the national circus

Trump’s Summit Spectacle Was Just a Momentary Distraction From His Bigger Problems

Working it while he can. Photo: SAUL LOEB/AFP/Getty Images

Most weeks, New York Magazine writer-at-large Frank Rich speaks with contributor Alex Carp about the biggest stories in politics and culture. Today, the Trump-Kim summit, the G7 debacle,
and the president’s public feud with Robert De Niro.

Donald Trump says he developed a “special bond” with the North Korean leader Kim Jong-un, and declared the summit a success despite few tangible results. Did Trump get what he wanted?

Yes. But the shelf life of this “win” is likely to expire in about a week. Let’s be precise here about what Trump wanted. His goal was not to enhance American security by achieving complete and verifiable denuclearization of North Korea — a cause that his Potemkin summit arguably set back rather than advanced. The goal instead was entirely personal. He thought that by staging a big television show hyped by cliff-hanger developments along the way he would achieve a miracle of prime-time counterprogramming: The summit in Singapore would drown out the rising drama of the Mueller probe in Washington. And he was correct — it did. For the moment.

What is going to dawn on Trump now is that in television terms the summit was only a limited series while the Mueller inquiry, and its many attendant subplots, is an open-ended series with no season finale yet in view. Trump has already milked the Kim story for all that he could. Now that the summit is over, he can no longer create artificial suspense by threatening to cancel it or suggesting he might walk out if Kim wasn’t to his liking. He can no longer bask in its photo ops. He can no longer brag about his ability to take the measure of a new acquaintance in less than a minute (“My touch, my feel — that’s what I do” is how he described this process, which apparently he has also applied to non–world leaders like Stormy Daniels).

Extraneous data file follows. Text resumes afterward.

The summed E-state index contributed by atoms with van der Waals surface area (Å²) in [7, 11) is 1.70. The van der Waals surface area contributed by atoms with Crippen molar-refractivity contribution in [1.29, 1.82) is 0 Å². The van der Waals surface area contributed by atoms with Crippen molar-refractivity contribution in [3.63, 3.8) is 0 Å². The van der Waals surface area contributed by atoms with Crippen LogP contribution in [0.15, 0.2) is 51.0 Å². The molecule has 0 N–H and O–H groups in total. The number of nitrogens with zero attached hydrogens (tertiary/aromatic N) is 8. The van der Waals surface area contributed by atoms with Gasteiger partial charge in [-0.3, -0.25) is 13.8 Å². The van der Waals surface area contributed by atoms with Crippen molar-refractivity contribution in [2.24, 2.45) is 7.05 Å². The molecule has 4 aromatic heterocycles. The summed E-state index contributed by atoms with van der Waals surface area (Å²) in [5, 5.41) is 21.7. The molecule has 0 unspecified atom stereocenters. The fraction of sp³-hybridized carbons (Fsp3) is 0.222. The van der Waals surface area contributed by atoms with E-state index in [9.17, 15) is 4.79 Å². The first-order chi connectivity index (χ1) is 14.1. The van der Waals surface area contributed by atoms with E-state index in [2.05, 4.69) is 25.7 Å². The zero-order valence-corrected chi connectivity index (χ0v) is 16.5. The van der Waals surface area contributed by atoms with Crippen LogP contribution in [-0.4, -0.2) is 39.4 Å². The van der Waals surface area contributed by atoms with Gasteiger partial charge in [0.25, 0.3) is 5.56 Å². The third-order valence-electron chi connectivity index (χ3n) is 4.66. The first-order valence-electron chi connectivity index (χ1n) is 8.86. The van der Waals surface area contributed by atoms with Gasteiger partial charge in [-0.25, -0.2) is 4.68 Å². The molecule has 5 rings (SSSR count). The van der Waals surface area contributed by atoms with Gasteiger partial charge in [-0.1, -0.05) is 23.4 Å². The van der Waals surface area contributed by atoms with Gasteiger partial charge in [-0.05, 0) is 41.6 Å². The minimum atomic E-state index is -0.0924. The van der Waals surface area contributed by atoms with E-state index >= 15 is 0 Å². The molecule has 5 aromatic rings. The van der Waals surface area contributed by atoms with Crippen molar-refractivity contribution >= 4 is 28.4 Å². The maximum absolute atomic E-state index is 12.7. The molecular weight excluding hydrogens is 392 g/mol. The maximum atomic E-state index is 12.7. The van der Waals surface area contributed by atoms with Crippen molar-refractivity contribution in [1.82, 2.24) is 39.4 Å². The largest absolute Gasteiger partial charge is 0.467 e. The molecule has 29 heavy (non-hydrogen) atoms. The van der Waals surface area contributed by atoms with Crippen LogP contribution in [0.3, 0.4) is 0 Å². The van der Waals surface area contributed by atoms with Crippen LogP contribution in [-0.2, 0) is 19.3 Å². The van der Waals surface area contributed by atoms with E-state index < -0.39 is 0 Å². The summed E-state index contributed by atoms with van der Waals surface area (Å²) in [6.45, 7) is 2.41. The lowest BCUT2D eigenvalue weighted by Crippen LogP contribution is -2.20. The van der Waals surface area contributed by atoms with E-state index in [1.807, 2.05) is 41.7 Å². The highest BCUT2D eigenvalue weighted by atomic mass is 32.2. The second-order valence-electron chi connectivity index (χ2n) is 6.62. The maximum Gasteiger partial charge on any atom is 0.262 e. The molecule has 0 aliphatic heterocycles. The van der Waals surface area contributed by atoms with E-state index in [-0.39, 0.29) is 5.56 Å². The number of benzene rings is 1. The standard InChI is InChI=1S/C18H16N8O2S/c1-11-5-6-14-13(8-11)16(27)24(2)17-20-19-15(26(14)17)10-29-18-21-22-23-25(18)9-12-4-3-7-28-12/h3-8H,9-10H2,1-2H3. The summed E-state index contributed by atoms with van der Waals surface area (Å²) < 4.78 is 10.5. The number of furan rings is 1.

The end credits have rolled, and Trump must now return to signing pardons and executive orders rather than summit documents. Meanwhile, the North Korean dictator owns the rights to make any sequels. Kim can launch another missile test and make Trump look like a dupe. Or he can indefinitely deflect, stall, or simply ignore any American requests for verification that he will “work toward” denuclearization (as the weak and unenforceable language in the one-page joint agreement had it). Trump gave up all his cards in Singapore, and not only does he have no national security achievements to show for it, but he will soon have no selfish political gains to show for it either. North Korea will vanish into the ever-churning news-cycle ether by next week. Its fading memory will not derail the scandals at home, and will not be a factor in the midterms. Americans don’t cast their votes on foreign-policy issues short of cataclysms like long-running, blood-drenched quagmires in Vietnam and Iraq.